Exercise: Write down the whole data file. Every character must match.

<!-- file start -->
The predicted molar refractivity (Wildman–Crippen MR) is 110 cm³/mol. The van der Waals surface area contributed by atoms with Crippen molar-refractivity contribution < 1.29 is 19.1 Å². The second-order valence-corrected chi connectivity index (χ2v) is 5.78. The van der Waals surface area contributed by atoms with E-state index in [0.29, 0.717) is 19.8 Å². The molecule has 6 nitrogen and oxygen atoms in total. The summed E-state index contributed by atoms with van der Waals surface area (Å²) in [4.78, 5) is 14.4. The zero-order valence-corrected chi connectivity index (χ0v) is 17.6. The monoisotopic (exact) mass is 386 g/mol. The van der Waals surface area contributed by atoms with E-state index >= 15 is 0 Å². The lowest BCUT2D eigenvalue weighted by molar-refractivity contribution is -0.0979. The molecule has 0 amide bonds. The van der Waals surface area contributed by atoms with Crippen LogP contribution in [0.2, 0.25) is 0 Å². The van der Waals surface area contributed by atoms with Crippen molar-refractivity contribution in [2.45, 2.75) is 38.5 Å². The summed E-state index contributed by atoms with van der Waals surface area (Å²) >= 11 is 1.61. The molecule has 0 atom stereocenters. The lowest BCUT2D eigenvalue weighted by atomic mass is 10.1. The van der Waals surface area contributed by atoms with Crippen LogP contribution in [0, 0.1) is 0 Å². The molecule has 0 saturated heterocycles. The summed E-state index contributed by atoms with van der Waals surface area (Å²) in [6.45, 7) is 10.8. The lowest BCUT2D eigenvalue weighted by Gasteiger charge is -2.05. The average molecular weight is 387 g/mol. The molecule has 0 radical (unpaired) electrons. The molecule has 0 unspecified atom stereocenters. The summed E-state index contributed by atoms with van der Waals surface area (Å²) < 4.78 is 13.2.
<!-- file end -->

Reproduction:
The predicted molar refractivity (Wildman–Crippen MR) is 110 cm³/mol. The van der Waals surface area contributed by atoms with Crippen molar-refractivity contribution < 1.29 is 19.1 Å². The second-order valence-corrected chi connectivity index (χ2v) is 5.78. The van der Waals surface area contributed by atoms with E-state index in [0.29, 0.717) is 19.8 Å². The molecule has 6 nitrogen and oxygen atoms in total. The summed E-state index contributed by atoms with van der Waals surface area (Å²) in [4.78, 5) is 14.4. The zero-order valence-corrected chi connectivity index (χ0v) is 17.6. The monoisotopic (exact) mass is 386 g/mol. The van der Waals surface area contributed by atoms with E-state index >= 15 is 0 Å². The lowest BCUT2D eigenvalue weighted by molar-refractivity contribution is -0.0979. The molecule has 0 amide bonds. The van der Waals surface area contributed by atoms with Crippen LogP contribution in [0.2, 0.25) is 0 Å². The van der Waals surface area contributed by atoms with Crippen molar-refractivity contribution in [2.45, 2.75) is 38.5 Å². The summed E-state index contributed by atoms with van der Waals surface area (Å²) >= 11 is 1.61. The molecule has 0 atom stereocenters. The lowest BCUT2D eigenvalue weighted by atomic mass is 10.1. The van der Waals surface area contributed by atoms with Crippen LogP contribution in [0, 0.1) is 0 Å². The molecule has 0 saturated heterocycles. The summed E-state index contributed by atoms with van der Waals surface area (Å²) in [6.45, 7) is 10.8. The lowest BCUT2D eigenvalue weighted by Gasteiger charge is -2.05. The average molecular weight is 387 g/mol. The molecule has 0 radical (unpaired) electrons. The molecule has 0 unspecified atom stereocenters. The summed E-state index contributed by atoms with van der Waals surface area (Å²) < 4.78 is 13.2.